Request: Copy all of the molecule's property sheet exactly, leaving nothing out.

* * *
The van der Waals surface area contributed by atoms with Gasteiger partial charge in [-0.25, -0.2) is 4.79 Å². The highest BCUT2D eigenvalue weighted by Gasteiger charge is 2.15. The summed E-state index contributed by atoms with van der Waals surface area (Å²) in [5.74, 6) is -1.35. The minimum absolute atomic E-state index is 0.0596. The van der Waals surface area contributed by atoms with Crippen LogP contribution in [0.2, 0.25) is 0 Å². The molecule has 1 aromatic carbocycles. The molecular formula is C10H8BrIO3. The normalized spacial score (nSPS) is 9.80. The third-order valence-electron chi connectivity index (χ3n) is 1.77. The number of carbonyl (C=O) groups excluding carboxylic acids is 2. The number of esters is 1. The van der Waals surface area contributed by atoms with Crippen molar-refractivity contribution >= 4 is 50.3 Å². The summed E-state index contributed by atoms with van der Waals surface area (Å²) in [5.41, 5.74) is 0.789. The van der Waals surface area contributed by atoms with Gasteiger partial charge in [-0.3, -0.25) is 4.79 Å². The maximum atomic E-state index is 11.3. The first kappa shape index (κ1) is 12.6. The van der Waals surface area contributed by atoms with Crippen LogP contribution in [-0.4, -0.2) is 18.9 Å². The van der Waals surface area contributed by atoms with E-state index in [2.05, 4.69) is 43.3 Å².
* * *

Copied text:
The van der Waals surface area contributed by atoms with Gasteiger partial charge in [-0.25, -0.2) is 4.79 Å². The highest BCUT2D eigenvalue weighted by Gasteiger charge is 2.15. The summed E-state index contributed by atoms with van der Waals surface area (Å²) in [5.74, 6) is -1.35. The minimum absolute atomic E-state index is 0.0596. The van der Waals surface area contributed by atoms with Crippen LogP contribution in [0.2, 0.25) is 0 Å². The molecule has 1 aromatic carbocycles. The molecular formula is C10H8BrIO3. The normalized spacial score (nSPS) is 9.80. The third-order valence-electron chi connectivity index (χ3n) is 1.77. The number of carbonyl (C=O) groups excluding carboxylic acids is 2. The number of esters is 1. The van der Waals surface area contributed by atoms with Crippen molar-refractivity contribution >= 4 is 50.3 Å². The summed E-state index contributed by atoms with van der Waals surface area (Å²) in [5.41, 5.74) is 0.789. The van der Waals surface area contributed by atoms with Gasteiger partial charge in [-0.3, -0.25) is 4.79 Å². The maximum atomic E-state index is 11.3. The first kappa shape index (κ1) is 12.6. The van der Waals surface area contributed by atoms with Crippen LogP contribution in [-0.4, -0.2) is 18.9 Å². The van der Waals surface area contributed by atoms with E-state index in [2.05, 4.69) is 43.3 Å².